Angiotensin II receptor blockers also work in the RAAS.
Hey, look at the name. Angiotensin II receptor blocking agent.
That's why we call them ARBs. That means this is an antagonist.
This is a drug that's gonna block angiotensin II receptors.
Ah, okay, so angiotensin II is the last end product of the RAAS
so if I have a medication on the receptors, angiotensin II's gonna be there
but it can't connect to the receptors. So do you have renin? Yes.
Do you have angiotensinogen? Yes.
Do you have angiotensin I? Yes.
Do you have ACE? Yes.
Do you have angiotensin II? Yeah.
So what's the deal? How does this work?
Well, sadly, angiotensin II is all dressed up with no place to go cuz we have it, same amount,
but if it can't bind to an angiotensin II receptor,
it's not gonna have the effect that raises blood pressure.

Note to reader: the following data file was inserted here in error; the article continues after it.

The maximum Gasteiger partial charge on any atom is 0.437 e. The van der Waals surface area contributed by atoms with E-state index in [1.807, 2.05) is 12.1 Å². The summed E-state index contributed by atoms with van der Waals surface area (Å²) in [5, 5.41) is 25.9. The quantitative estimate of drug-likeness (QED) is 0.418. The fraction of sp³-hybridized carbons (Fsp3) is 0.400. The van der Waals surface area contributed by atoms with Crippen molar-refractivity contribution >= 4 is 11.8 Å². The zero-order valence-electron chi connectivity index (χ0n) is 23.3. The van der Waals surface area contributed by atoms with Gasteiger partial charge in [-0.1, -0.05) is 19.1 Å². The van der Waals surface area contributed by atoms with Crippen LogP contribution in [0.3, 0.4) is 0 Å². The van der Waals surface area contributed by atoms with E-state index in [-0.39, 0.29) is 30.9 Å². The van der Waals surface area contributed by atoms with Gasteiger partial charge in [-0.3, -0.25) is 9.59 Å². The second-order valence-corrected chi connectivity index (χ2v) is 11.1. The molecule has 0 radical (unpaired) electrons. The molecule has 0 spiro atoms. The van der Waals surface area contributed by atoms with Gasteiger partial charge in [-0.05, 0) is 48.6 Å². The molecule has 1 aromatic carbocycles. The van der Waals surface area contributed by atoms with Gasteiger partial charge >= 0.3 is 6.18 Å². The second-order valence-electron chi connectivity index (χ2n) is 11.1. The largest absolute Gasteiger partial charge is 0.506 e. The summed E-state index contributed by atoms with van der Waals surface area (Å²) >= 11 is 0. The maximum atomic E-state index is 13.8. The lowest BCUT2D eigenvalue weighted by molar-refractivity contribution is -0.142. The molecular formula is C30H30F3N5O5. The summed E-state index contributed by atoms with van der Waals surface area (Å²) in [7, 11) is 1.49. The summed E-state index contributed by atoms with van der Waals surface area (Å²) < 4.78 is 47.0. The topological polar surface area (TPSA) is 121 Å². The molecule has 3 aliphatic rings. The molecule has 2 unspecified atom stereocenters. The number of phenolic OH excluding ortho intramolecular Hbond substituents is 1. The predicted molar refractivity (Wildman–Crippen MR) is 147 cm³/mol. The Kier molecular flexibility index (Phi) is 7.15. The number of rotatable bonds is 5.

So patients on ARBs we use it to treat hypertension
because you're gonna have less vasoconstriction and volume expansion.
You have angiotensin II but it is all dressed up and no place to go.
Now, side effects also have angioedema.
You have a lower risk of cough but there's no increase in serum potassium.
So the patient on ACE has a cough. We might try this.
If he has angioedema on an ACE, we're definitely not gonna try an ARB as a next option
but if we're having issues with serum potassium management,
this might also be a good choice. So why don't we start with this?
Well, you can imagine.
They're a little more expensive that's why we usually start with an ACE inhibitor.